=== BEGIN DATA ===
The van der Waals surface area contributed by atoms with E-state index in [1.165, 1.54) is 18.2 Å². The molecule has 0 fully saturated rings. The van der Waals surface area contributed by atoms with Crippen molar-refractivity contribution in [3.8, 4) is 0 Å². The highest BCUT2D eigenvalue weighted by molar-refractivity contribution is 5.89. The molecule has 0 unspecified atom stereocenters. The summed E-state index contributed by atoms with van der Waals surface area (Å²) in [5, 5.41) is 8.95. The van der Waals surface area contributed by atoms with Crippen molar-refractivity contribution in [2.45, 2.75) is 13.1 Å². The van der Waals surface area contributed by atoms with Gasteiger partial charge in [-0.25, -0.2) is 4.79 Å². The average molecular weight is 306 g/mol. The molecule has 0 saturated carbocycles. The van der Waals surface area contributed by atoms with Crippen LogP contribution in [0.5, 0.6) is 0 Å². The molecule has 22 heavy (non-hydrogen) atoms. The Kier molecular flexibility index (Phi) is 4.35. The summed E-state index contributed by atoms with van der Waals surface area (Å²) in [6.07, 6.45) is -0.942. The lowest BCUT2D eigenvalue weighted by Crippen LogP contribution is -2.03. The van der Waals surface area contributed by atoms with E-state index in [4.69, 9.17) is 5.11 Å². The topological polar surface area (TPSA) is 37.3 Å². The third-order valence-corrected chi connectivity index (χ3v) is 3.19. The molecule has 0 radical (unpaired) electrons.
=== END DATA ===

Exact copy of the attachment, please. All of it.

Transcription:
The van der Waals surface area contributed by atoms with E-state index in [1.165, 1.54) is 18.2 Å². The molecule has 0 fully saturated rings. The van der Waals surface area contributed by atoms with Crippen molar-refractivity contribution in [3.8, 4) is 0 Å². The highest BCUT2D eigenvalue weighted by molar-refractivity contribution is 5.89. The molecule has 0 unspecified atom stereocenters. The summed E-state index contributed by atoms with van der Waals surface area (Å²) in [5, 5.41) is 8.95. The van der Waals surface area contributed by atoms with Crippen molar-refractivity contribution in [2.45, 2.75) is 13.1 Å². The van der Waals surface area contributed by atoms with Gasteiger partial charge in [-0.25, -0.2) is 4.79 Å². The average molecular weight is 306 g/mol. The molecule has 0 saturated carbocycles. The van der Waals surface area contributed by atoms with Crippen LogP contribution in [0.5, 0.6) is 0 Å². The molecule has 22 heavy (non-hydrogen) atoms. The Kier molecular flexibility index (Phi) is 4.35. The summed E-state index contributed by atoms with van der Waals surface area (Å²) in [6.07, 6.45) is -0.942. The lowest BCUT2D eigenvalue weighted by Crippen LogP contribution is -2.03. The van der Waals surface area contributed by atoms with E-state index in [4.69, 9.17) is 5.11 Å². The topological polar surface area (TPSA) is 37.3 Å². The third-order valence-corrected chi connectivity index (χ3v) is 3.19. The molecule has 0 radical (unpaired) electrons.